The models are in good agreement about the prospects of a deep storm system coming near to Ireland some time on Sunday. It could possibly reach 960hPa and has the potential to cause damage should it hold its strength on reaching us.
At the moment the upper pattern is characterised by a deep trough stretching northeast-southwest through the north Atlantic down as far as 30-35N. A series of depressions will form on its eastern flank this week, all following a similar northeasterly track through northern France and the low countries. On Friday, upper divergence in the right rear quadrant and left front quadrant of two jet streaks near Madeira lead to sharp pressure falls at the surface, forming a rapidly deepening low pressure system tracking from Madeira northeastwards towards Portugal and the Bay of Biscay.
While some differences do exists between the models on the lowest pressure, there is good agreement on the general track it will take, clipping northern Iberia, through the Bay of Biscay and towards Brittany and southern England. However, there is a rule of thumb called the Rosenbloom Rule, that states that a rapidly deepening storm system will follow a track left of the track forecast by the models. This would put the storm on a more westerly track towards Ireland. The models have it reaching its lowest pressure of around 965hPa, with the ECMWF the most progressive solution, having it still at 962hPa in the English Channel. But with the Rosenbloom Rule, the storm will take a more westerly track away from the effects of terrain, therefore possibly sustaining its strength as it reaches Ireland. This could bring 45 knot sustained winds, with gusts above 70 knots, to its easterly flank as it moves northwards. If the storm centre were to pass near Cork, southeastern coastal districts could be liable to structural damage and coastal flooding, with storms surge and channeling effects in St George's Channel.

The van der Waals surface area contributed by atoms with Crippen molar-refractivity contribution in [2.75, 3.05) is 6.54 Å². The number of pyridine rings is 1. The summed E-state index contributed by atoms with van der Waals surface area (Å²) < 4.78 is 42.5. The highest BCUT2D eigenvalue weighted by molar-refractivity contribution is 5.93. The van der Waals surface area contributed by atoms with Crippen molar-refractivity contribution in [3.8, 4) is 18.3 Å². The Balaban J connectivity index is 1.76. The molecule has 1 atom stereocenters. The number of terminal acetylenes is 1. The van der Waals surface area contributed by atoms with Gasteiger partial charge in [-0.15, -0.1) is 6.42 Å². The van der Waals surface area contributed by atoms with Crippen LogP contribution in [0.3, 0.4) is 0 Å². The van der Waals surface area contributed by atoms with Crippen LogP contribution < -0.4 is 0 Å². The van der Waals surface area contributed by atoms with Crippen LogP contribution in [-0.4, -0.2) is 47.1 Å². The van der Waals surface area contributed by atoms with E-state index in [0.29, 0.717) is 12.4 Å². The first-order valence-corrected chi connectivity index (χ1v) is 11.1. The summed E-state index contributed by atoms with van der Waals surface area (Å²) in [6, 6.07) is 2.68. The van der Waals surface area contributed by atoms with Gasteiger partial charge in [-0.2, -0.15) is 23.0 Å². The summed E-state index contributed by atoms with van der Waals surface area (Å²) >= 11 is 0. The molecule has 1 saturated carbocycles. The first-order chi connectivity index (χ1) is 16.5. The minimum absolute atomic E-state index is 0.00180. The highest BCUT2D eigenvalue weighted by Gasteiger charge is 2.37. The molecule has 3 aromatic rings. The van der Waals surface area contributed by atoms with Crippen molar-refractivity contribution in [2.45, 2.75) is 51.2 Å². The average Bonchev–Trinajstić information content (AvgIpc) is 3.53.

With high baroclinicity and upper QG forcing, there is also the potential of substantial precipitation for many areas, most probably in the form of rain, as the system would be occluding on reaching Ireland.
Definitely one to watch in the coming days.